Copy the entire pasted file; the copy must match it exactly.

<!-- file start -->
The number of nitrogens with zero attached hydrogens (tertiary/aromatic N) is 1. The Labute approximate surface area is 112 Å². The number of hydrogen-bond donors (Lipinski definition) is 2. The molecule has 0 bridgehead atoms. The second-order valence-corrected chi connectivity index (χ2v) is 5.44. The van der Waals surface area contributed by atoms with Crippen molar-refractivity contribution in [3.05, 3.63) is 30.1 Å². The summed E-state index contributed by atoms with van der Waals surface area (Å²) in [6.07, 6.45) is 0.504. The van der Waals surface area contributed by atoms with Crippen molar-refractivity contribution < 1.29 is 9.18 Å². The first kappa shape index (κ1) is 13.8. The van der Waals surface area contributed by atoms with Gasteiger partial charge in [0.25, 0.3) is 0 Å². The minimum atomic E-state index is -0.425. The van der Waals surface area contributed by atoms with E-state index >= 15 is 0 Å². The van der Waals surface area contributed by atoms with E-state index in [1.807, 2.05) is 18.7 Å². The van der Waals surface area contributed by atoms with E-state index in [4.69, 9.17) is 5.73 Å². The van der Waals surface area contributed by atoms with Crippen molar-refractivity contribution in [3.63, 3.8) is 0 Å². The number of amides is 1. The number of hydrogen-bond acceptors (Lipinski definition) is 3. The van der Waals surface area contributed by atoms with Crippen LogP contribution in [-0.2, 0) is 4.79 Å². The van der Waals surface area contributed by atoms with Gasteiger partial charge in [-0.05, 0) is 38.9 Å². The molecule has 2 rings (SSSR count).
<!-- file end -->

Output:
The number of nitrogens with zero attached hydrogens (tertiary/aromatic N) is 1. The Labute approximate surface area is 112 Å². The number of hydrogen-bond donors (Lipinski definition) is 2. The molecule has 0 bridgehead atoms. The second-order valence-corrected chi connectivity index (χ2v) is 5.44. The van der Waals surface area contributed by atoms with Crippen molar-refractivity contribution in [3.05, 3.63) is 30.1 Å². The summed E-state index contributed by atoms with van der Waals surface area (Å²) in [6.07, 6.45) is 0.504. The van der Waals surface area contributed by atoms with Crippen molar-refractivity contribution < 1.29 is 9.18 Å². The first kappa shape index (κ1) is 13.8. The van der Waals surface area contributed by atoms with Gasteiger partial charge in [0.25, 0.3) is 0 Å². The minimum atomic E-state index is -0.425. The van der Waals surface area contributed by atoms with E-state index >= 15 is 0 Å². The van der Waals surface area contributed by atoms with E-state index in [1.807, 2.05) is 18.7 Å². The van der Waals surface area contributed by atoms with E-state index in [4.69, 9.17) is 5.73 Å². The van der Waals surface area contributed by atoms with Crippen molar-refractivity contribution in [3.63, 3.8) is 0 Å². The number of amides is 1. The number of hydrogen-bond acceptors (Lipinski definition) is 3. The van der Waals surface area contributed by atoms with Crippen LogP contribution in [-0.2, 0) is 4.79 Å². The van der Waals surface area contributed by atoms with Gasteiger partial charge in [-0.05, 0) is 38.9 Å². The molecule has 2 rings (SSSR count).